Budget 2020: Here's what's in store for the Defence sector

Delhi Feb 03, 2020, 11.38 AM(IST) Written By: Ratan Shrivastava

File photo. Photograph:( Zee News Network )

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The increased allocations to socio-economic sectors for boosting economic growth and on infrastructure  development had a bearing on the defence allocation

The state of Indian economy reflected in India's GDP to the growth of 4.8 per cent in 2019-20, and its projected GDP growth as per IMF at 5.8 per cent for 2020-21, coupled with the rise in fiscal deficit to 3.8 per cent, has constrained the government from enhancing the allocations for the Ministry of Defence. 

The increased allocations to socio-economic sectors for boosting economic growth and on development of infrastructure had a bearing on the defence allocation, with a marginal increase in the defence budget allocation from Rs 318,000 crores in  2019-20 to Rs 337,533 crores for 2020-21. 

The allocation for the revenue head continues to be in excess of the capital expenditure. Revenue allocation is essential for the maintenance of the weapons, equipment, transport and ammunition for the smooth functioning of the Armed Forces, apart from repairs, overhauls and procurements for the recoupment of the stores and the reserves.  

The revenue allocation saw a marginal increase from Rs 201901.76 in 2019-20 to Rs 209319.00 for 2020-21 (Increase of Rs 7417.24 crores) 

On the capital expenditure allocation, there is only an increase of Rs 3340 crores in the budgetary allocation from a RE (Revised Estimates) in 2019-20 of Rs 110,394.31 crores to Rs 113734 crores for 2020-21.  

Despite a rationalisation of the requirements carried out by the Navy and IAF, (though the allocation to the Navy has risen from 13 per cent to 18 per cent in the current budget), this allocation with the committed liabilities, of the past will fall short of the requirements for modernisation. 

WATCH: Budget 2020: Hits and misses
 

The largest increase in terms of budgetary allocation for capital expenditure is for the IAF of Rs 3979 crores followed by Army at Rs 3531 crores. The Indian Army has committed liabilities for the pending procurements of artillery gun systems, rifles and ammunition. IAF has liabilities for the acquisition of aircraft both from HAL and abroad.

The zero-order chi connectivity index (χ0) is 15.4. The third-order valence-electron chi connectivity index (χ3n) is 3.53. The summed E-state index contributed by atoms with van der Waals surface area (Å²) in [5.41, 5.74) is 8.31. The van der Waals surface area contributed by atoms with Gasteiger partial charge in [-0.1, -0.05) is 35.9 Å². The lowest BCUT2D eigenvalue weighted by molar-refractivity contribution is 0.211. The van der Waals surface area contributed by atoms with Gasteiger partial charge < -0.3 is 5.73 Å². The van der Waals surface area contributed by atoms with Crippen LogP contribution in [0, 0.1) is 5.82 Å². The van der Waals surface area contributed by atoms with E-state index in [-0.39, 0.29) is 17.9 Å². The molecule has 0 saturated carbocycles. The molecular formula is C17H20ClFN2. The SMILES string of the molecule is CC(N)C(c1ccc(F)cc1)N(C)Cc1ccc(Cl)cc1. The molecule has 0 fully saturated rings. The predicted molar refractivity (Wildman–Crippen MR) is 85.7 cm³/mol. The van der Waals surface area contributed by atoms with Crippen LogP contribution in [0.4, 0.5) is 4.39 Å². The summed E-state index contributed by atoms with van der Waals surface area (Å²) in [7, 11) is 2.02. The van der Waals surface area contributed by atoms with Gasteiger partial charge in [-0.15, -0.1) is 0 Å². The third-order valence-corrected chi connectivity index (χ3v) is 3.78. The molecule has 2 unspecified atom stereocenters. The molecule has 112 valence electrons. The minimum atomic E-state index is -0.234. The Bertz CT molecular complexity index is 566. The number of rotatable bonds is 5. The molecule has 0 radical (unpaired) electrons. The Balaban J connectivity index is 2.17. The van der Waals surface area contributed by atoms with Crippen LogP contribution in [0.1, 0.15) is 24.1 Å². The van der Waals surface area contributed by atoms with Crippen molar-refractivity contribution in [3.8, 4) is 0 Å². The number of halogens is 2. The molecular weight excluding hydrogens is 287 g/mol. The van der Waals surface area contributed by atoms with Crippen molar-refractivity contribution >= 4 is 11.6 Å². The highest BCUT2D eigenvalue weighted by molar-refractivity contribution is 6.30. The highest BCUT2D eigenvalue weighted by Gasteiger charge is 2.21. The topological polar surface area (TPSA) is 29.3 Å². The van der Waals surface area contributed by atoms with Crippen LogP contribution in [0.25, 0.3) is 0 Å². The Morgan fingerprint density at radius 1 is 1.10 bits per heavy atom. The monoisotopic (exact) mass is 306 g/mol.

Closer scrutiny of the allocation of the capital expenditure, reveals there is an enhanced share for aircraft and aero engines, for all the 3 services from FY 2019-20 to FY 2020-21 apart from their core acquisitions of weapon systems and naval fleet. 

The allocation for aircraft and aero engines, for the Army, is Rs 4000 crores up from Rs 2115 Crores from last FY; Navy from Rs 2400 crores to Rs 4640 crores; and IAF from Rs 24807 to Rs 26909 crores to the FY 2020-21. Much of the increased IAF allocation will go to HAL for funding the contract of 83 LCA Mk-1A. 

The Indian Armed Forces need to continue their modernisation to meet the growing challenges in the neighbourhood but the performance on the key economic parameters, will not allow for greater budgetary support in the next financial year(s). 

Some long in the pipeline reforms such as enhanced FDI for Defence manufacturing, IPR protection and Defence SEZs will bring in more commitment of investment in defence production. 

A two-pronged pragmatic approach could hold the key for meeting our security challenges. 

At the strategic level of international relations – by forging alliances with partners who hold a stake in the Indian Sub-continent and the Indian Ocean Region.  

The Quad in the Indian Ocean Region is one such welcome move, apart from securing naval berths in the friendly nations from Vietnam and Indonesia in the East to Qatar and Seychelles in the West, to counter the growing Chinese influence in the region buttressed by Chinese investments and OBOR. 

The second approach involves a more pragmatic approach to continue modernisation of the Armed Forces by way of greater participation of the private industry through reliance on making in India and also assembling in India.  

This initiative has given proven results in terms of faster induction of patrol vessels for Navy, K9 Catapult for the Indian Army and large number of key systems including airframes for LCA being sourced from the private industry – moving forward, the shortlisting of L&T with MDL for the P75I project as a Strategic Partner, displays the growing confidence on the capabilities.  

There needs to be more such partnerships of the Public Sector and Private Sector, to meet the shortfalls in the budgetary allocation to fill in the wide gaps of technology, capital and to broad base the defence production in the country. 

With the creation of the office of CDS (Chief of Defence Staff) and the enhanced powers of procurement to the services, it is hoped that the three wings of India’s armed forces may operate in synergy in terms of defence spends, both for capital and revenue expenditure. India’s security concerns mandate a strong army, navy and air force where the three wings work cohesively for maximum tactical and operational efficiency. 

(Disclaimer: The opinions expressed above are the personal views of the author and do not reflect the views of ZMCL) 

*Source for Data: Union Finance Ministry Expenditure Budget Bill FY 2020-21.